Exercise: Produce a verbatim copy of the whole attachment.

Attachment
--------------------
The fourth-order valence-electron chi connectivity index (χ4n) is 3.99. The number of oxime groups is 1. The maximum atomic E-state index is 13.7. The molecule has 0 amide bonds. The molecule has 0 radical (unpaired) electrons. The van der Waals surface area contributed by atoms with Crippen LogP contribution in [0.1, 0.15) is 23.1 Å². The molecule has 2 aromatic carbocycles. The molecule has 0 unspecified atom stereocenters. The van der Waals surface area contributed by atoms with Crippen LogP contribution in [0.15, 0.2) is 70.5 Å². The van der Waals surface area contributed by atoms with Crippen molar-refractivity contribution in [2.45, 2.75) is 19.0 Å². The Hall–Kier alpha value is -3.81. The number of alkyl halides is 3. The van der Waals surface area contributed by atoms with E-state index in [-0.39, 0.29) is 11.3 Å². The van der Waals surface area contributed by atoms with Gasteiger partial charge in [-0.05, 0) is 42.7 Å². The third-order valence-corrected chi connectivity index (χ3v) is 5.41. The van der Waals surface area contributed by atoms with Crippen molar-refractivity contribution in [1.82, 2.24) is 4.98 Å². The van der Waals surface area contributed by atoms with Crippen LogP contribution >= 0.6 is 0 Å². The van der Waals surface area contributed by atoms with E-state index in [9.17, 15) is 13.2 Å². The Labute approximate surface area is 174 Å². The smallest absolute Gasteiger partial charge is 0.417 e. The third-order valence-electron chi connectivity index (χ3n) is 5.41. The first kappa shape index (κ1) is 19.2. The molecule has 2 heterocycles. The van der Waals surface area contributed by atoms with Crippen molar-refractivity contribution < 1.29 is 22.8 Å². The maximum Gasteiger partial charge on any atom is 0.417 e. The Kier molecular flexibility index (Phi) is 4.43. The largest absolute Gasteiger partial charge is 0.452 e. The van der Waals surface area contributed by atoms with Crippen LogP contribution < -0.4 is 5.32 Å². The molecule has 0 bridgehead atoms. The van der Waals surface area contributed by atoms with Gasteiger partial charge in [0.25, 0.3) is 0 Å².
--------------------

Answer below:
The fourth-order valence-electron chi connectivity index (χ4n) is 3.99. The number of oxime groups is 1. The maximum atomic E-state index is 13.7. The molecule has 0 amide bonds. The molecule has 0 radical (unpaired) electrons. The van der Waals surface area contributed by atoms with Crippen LogP contribution in [0.1, 0.15) is 23.1 Å². The molecule has 2 aromatic carbocycles. The molecule has 0 unspecified atom stereocenters. The van der Waals surface area contributed by atoms with Crippen LogP contribution in [0.15, 0.2) is 70.5 Å². The van der Waals surface area contributed by atoms with Crippen molar-refractivity contribution in [2.45, 2.75) is 19.0 Å². The Hall–Kier alpha value is -3.81. The number of alkyl halides is 3. The van der Waals surface area contributed by atoms with E-state index in [-0.39, 0.29) is 11.3 Å². The van der Waals surface area contributed by atoms with Gasteiger partial charge in [-0.05, 0) is 42.7 Å². The third-order valence-corrected chi connectivity index (χ3v) is 5.41. The van der Waals surface area contributed by atoms with Crippen molar-refractivity contribution in [1.82, 2.24) is 4.98 Å². The van der Waals surface area contributed by atoms with Crippen LogP contribution >= 0.6 is 0 Å². The van der Waals surface area contributed by atoms with E-state index in [9.17, 15) is 13.2 Å². The Labute approximate surface area is 174 Å². The smallest absolute Gasteiger partial charge is 0.417 e. The third-order valence-electron chi connectivity index (χ3n) is 5.41. The first kappa shape index (κ1) is 19.2. The molecule has 2 heterocycles. The van der Waals surface area contributed by atoms with Crippen molar-refractivity contribution < 1.29 is 22.8 Å². The maximum Gasteiger partial charge on any atom is 0.417 e. The Kier molecular flexibility index (Phi) is 4.43. The largest absolute Gasteiger partial charge is 0.452 e. The van der Waals surface area contributed by atoms with Crippen LogP contribution < -0.4 is 5.32 Å². The molecule has 0 bridgehead atoms. The van der Waals surface area contributed by atoms with Gasteiger partial charge in [0.25, 0.3) is 0 Å².